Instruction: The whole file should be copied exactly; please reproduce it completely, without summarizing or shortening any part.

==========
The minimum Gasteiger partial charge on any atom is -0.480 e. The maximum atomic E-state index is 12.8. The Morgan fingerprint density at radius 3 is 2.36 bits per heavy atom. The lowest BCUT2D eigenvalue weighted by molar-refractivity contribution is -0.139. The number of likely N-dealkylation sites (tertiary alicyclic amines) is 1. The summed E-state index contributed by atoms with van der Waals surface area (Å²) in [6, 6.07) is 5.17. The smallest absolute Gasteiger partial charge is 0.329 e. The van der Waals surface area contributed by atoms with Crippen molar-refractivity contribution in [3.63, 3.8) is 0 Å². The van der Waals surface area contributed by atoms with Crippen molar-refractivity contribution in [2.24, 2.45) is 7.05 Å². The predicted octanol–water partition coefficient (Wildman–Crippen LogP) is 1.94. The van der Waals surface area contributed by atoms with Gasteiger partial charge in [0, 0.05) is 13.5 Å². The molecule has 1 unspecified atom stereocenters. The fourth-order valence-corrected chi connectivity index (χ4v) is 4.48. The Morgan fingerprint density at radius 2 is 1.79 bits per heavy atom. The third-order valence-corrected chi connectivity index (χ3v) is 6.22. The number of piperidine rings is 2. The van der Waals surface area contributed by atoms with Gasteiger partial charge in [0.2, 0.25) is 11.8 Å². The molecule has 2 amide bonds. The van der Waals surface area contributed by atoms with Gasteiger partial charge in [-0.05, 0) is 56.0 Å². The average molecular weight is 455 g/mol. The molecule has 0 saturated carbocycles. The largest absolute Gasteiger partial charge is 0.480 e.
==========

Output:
The minimum Gasteiger partial charge on any atom is -0.480 e. The maximum atomic E-state index is 12.8. The Morgan fingerprint density at radius 3 is 2.36 bits per heavy atom. The lowest BCUT2D eigenvalue weighted by molar-refractivity contribution is -0.139. The number of likely N-dealkylation sites (tertiary alicyclic amines) is 1. The summed E-state index contributed by atoms with van der Waals surface area (Å²) in [6, 6.07) is 5.17. The smallest absolute Gasteiger partial charge is 0.329 e. The van der Waals surface area contributed by atoms with Crippen molar-refractivity contribution in [3.63, 3.8) is 0 Å². The van der Waals surface area contributed by atoms with Crippen molar-refractivity contribution in [2.24, 2.45) is 7.05 Å². The predicted octanol–water partition coefficient (Wildman–Crippen LogP) is 1.94. The van der Waals surface area contributed by atoms with Gasteiger partial charge in [0, 0.05) is 13.5 Å². The molecule has 1 unspecified atom stereocenters. The fourth-order valence-corrected chi connectivity index (χ4v) is 4.48. The Morgan fingerprint density at radius 2 is 1.79 bits per heavy atom. The third-order valence-corrected chi connectivity index (χ3v) is 6.22. The number of piperidine rings is 2. The van der Waals surface area contributed by atoms with Gasteiger partial charge in [0.2, 0.25) is 11.8 Å². The molecule has 2 amide bonds. The van der Waals surface area contributed by atoms with Gasteiger partial charge in [-0.05, 0) is 56.0 Å². The average molecular weight is 455 g/mol. The molecule has 0 saturated carbocycles. The largest absolute Gasteiger partial charge is 0.480 e.